When he asked Leann to draw a picture of the “good man,” Leann took some crayons out of a box and drew a headless man lying on the ground in the woods, an image that the state psychologist took to mean that Leann must have stumbled across her father’s decapitated body.
The social services worker wasn’t so certain of that fact, given the preponderance of evidence that Leann had been physically abused on multiple occasions over her four years of life. It was the social worker that ordered Leann remanded into custody of the state instead of going to Cody’s parents, and it was the social worker who placed the child into a foster home in western Illinois.
The Cantellas were good parents and Leann adjusted quickly to her new life. For the next year and a half, nothing unusual or negative happened. Cara and Ken had allowed her to keep Hercules, and they were almost as devastated as Leann when Honey, a vicious neighborhood dog, escaped its yard, forced its way through a loose board in their wooden fence, and tore Hercules to pieces.
Two nights later, Honey was found with her neck broken, each of her legs pulled off, and her intestines draped across the driveway. Her killer was never found, but truth be told, the cops did not put much effort into the search.
They liked Hercules and Leann, too.
When Leann was seven, some older girls began to pick on her at school. They teased her and embarrassed her and when that failed to get a rise out of Leann, they knocked her into a bank of lockers hard enough to cut her forehead. Leann’s parents were justifiably furious and demanded the school take action, but the Principal informed them that until Leann identified who did it, they were powerless.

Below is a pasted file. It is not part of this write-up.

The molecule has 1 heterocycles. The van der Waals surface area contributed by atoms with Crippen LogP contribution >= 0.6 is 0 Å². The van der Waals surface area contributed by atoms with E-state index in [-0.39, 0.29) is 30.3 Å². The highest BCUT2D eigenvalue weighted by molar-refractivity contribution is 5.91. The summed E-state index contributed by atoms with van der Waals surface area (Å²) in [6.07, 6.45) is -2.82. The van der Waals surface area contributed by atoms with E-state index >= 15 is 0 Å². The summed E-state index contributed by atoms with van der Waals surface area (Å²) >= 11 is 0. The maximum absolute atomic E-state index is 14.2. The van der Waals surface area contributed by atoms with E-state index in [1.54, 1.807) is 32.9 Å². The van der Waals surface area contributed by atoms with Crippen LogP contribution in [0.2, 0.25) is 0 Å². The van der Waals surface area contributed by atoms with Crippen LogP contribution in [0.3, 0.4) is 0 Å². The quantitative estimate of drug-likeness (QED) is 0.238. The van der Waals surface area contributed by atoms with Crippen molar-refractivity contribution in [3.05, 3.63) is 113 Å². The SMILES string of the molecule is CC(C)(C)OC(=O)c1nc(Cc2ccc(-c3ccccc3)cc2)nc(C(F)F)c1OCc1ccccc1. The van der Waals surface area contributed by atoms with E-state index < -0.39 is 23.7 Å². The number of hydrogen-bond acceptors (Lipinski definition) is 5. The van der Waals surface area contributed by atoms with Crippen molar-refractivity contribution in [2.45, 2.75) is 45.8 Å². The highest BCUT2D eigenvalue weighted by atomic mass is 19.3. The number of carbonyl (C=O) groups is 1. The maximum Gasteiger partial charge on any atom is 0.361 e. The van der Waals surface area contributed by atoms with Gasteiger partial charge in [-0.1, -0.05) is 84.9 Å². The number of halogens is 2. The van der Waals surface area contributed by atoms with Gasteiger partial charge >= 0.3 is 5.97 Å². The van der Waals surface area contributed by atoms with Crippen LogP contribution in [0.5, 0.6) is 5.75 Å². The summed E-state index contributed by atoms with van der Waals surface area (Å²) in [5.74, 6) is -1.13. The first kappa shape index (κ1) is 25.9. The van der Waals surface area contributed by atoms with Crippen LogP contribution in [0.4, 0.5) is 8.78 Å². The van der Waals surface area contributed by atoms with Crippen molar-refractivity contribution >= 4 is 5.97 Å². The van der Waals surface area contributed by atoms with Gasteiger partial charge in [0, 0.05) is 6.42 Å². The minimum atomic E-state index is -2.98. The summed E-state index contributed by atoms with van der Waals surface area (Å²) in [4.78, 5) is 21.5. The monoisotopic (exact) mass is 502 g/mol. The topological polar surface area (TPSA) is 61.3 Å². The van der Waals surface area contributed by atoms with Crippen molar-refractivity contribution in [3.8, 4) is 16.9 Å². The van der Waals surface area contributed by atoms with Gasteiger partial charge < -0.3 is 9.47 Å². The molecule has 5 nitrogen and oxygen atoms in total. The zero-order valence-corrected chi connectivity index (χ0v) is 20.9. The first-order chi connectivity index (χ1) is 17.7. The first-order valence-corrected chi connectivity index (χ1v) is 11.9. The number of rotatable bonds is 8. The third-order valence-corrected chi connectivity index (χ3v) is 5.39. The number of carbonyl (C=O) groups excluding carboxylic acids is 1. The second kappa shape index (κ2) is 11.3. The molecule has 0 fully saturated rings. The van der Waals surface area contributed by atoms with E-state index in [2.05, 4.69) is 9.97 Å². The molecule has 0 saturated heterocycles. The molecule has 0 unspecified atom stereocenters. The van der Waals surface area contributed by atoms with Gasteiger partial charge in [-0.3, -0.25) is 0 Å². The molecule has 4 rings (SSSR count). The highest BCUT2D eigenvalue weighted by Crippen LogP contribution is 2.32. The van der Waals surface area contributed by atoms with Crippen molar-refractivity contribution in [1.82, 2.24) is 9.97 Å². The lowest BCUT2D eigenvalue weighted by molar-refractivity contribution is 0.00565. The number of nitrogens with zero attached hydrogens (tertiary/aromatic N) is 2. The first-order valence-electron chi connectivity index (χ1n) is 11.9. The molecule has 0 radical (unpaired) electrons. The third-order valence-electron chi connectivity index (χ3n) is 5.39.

The beatings continued.
Leann never named her assailants, a fact that the Cantellas attributed to the near certainty that one of the girls was the niece of the school’s Vice Principal. When her tearful mother begged Leann to tell her why she wouldn’t say who was hitting, Leann replied simply and sweetly, “The Good Man will take care of them, mummy.”
“The good man?” Cara asked, looking to a picture of Jesus they had hung in their adopted child’s bedroom. “Do you mean Jesus, baby?”
“Don’t be silly, mommy,” Leann smiled sweetly. “Jesus can’t help me. Only the Good Man can help me. The Good Man always helps me.”
“Who’s the good man, baby?”
“The Good Man is dead,” she sang in a low voice. “The Good Man has no head. Because the Good Man is dead.”
Mrs. Cantella was puzzled and troubled by Leann’s words. Her husband told her not to worry and reminded his wife what Leann had been through before she came to live with them.
Several days later the beatings of Leann stopped when the bodies of three eight year old girls were found stuffed into the trunk of the Vice Principal’s Corolla. Their heads were discovered later that night at the Principal’s house when they were thrown through a side window.